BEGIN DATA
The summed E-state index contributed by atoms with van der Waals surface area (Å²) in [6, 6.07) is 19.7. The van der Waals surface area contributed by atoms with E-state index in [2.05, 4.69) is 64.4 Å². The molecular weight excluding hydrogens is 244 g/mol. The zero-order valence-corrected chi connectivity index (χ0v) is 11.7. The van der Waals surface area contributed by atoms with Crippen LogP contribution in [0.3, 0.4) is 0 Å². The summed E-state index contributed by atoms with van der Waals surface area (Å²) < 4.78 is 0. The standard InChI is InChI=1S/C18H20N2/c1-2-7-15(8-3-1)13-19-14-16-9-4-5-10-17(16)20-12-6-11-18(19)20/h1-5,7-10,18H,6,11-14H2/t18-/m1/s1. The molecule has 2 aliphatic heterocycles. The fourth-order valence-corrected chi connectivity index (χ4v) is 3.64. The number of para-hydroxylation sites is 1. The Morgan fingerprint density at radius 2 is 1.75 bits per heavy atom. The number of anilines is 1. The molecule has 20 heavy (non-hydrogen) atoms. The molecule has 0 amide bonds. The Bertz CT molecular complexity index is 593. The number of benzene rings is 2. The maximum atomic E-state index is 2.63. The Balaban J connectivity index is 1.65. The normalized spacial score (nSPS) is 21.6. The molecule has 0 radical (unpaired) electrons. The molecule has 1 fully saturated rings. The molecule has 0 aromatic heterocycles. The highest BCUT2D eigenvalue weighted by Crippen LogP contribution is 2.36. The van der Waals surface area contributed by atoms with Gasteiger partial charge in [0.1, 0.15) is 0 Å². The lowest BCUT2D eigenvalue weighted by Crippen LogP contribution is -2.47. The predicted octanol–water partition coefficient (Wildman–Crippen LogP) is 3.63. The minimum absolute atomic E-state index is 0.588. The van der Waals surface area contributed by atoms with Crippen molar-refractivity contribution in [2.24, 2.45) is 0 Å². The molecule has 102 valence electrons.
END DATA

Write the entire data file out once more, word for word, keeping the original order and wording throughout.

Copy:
The summed E-state index contributed by atoms with van der Waals surface area (Å²) in [6, 6.07) is 19.7. The van der Waals surface area contributed by atoms with E-state index in [2.05, 4.69) is 64.4 Å². The molecular weight excluding hydrogens is 244 g/mol. The zero-order valence-corrected chi connectivity index (χ0v) is 11.7. The van der Waals surface area contributed by atoms with Crippen LogP contribution in [0.3, 0.4) is 0 Å². The summed E-state index contributed by atoms with van der Waals surface area (Å²) < 4.78 is 0. The standard InChI is InChI=1S/C18H20N2/c1-2-7-15(8-3-1)13-19-14-16-9-4-5-10-17(16)20-12-6-11-18(19)20/h1-5,7-10,18H,6,11-14H2/t18-/m1/s1. The molecule has 2 aliphatic heterocycles. The fourth-order valence-corrected chi connectivity index (χ4v) is 3.64. The number of para-hydroxylation sites is 1. The Morgan fingerprint density at radius 2 is 1.75 bits per heavy atom. The number of anilines is 1. The molecule has 20 heavy (non-hydrogen) atoms. The molecule has 0 amide bonds. The Bertz CT molecular complexity index is 593. The number of benzene rings is 2. The maximum atomic E-state index is 2.63. The Balaban J connectivity index is 1.65. The normalized spacial score (nSPS) is 21.6. The molecule has 0 radical (unpaired) electrons. The molecule has 1 fully saturated rings. The molecule has 0 aromatic heterocycles. The highest BCUT2D eigenvalue weighted by Crippen LogP contribution is 2.36. The van der Waals surface area contributed by atoms with Gasteiger partial charge in [0.1, 0.15) is 0 Å². The lowest BCUT2D eigenvalue weighted by Crippen LogP contribution is -2.47. The predicted octanol–water partition coefficient (Wildman–Crippen LogP) is 3.63. The minimum absolute atomic E-state index is 0.588. The van der Waals surface area contributed by atoms with Crippen molar-refractivity contribution in [2.24, 2.45) is 0 Å². The molecule has 102 valence electrons.